My partner and I don’t walk around Sheffield after dark. We learned soon after moving here that it just wasn’t worth the aggravation. Men would frequently shout ‘LESBIAN’ at us, give us hostile stares or snigger, making us feel unsafe, singled out and othered. It could ruin what, until that point, would have been a great date, bringing up feelings of rage, impotence and hurt. If you shout back, you’re left feeling worse that you let them get to you – that this City of Sanctuary isn’t safe for people like you.

Picture the word ‘lesbian’ and there are probably several schemas at work in your mind, conjuring images or judgments that you’ve unconsciously picked up. The word lesbian is still one that many women inside and outside the LGBT+ community struggle with. It’s the reason why when men shout it at you on the street, it seems like an insult, because you’ve made it publically known that men as romantic partners are not for you. This transgresses everything our patriarchal society socialises us to believe. I am an able-bodied, white, cisgender lesbian. This brings with it some privileges, but as a gender non-conforming woman, I still get more negative attention than I’d like.

Representation matters. Andro and Eve was created in 2016 to celebrate queer culture and bring people together in Sheffield. We programme excellent films, music and performances that explore queer stories, often focusing on voices that are otherwise marginalised, to reflect and celebrate the diversity that exists within the LGBTQIA community. We enjoy drawing on our skills as artists to transform the venues we pop up in, and we pay our artists industry rates, because this fosters a culture of respect and equality that is at the heart of our work.

There are a whole host of reasons why venues dedicated to the LGBT+ community have slowly been disappearing from cities across the world, including Sheffield. Andro and Eve seeks to address this loss because we are not alone in realising there is something unique about stepping into a room where you are no longer the minority, allowing you to relax and be yourself.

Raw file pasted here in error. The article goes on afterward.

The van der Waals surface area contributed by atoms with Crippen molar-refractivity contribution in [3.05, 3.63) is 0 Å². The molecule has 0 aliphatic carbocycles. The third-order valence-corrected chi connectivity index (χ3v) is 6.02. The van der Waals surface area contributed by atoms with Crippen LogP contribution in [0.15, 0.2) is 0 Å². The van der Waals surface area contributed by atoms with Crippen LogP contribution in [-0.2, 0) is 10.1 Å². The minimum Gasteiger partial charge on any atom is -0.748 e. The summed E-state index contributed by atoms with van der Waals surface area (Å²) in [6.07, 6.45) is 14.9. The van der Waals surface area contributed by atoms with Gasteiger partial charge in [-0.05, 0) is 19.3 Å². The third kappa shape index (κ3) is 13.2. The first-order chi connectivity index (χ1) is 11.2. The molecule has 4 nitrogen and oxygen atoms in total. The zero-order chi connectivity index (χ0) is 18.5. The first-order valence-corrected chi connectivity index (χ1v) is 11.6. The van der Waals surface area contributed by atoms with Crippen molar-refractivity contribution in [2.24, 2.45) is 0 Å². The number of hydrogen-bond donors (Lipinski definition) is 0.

Since our inception, we have programmed and produced ten different events, including Sheffield’s first drag king cabaret, The Kingdom Come. At our most recent event in January, we celebrated the literary work of queer women of colour in a night of film and poetry, collaborating with Manchester’s Rainbow Noir and Sheffield’s Our Mel and Lesbian Asylum Support (LASS).

Our focus on drag king culture comes from a need to step away from the male gaze. The drag king scene in the UK is blossoming, thanks largely to nights like Boi Box Open Mic night and Bar Wotever’s Non Binary Cabaret in London. We have a UK drag scene that increasingly plays with and critiques gender and celebrates trans identities. Our aim is to make a space for this wonderful scene to flourish in Yorkshire, to widen access and be part of the network of regular drag nights that help spread the appeal of drag kings outside the UK’s capital city.

We welcome all who come to our events, and we proudly centre women and those identifying as transgender. Often women and genderqueer people attend Andro and Eve events on their own, commenting that they feel comfortable enough to be in the space by themselves. Andro and Eve is vital for a city like Sheffield, that prides itself on its ‘culture’, yet so many of the scenes are overwhelmingly white and male-dominated.

As an unfunded partnership, we still have much we want to achieve, but we’re proud this year to have been able to introduce accessibly-priced tickets through fundraising efforts. Our queer community spans generations, genders, races and a wide geographic area. Come and celebrate it with us at our next event.


Photo of Romeo De La Cruz, by Ndrika Anyika

Katherine Warman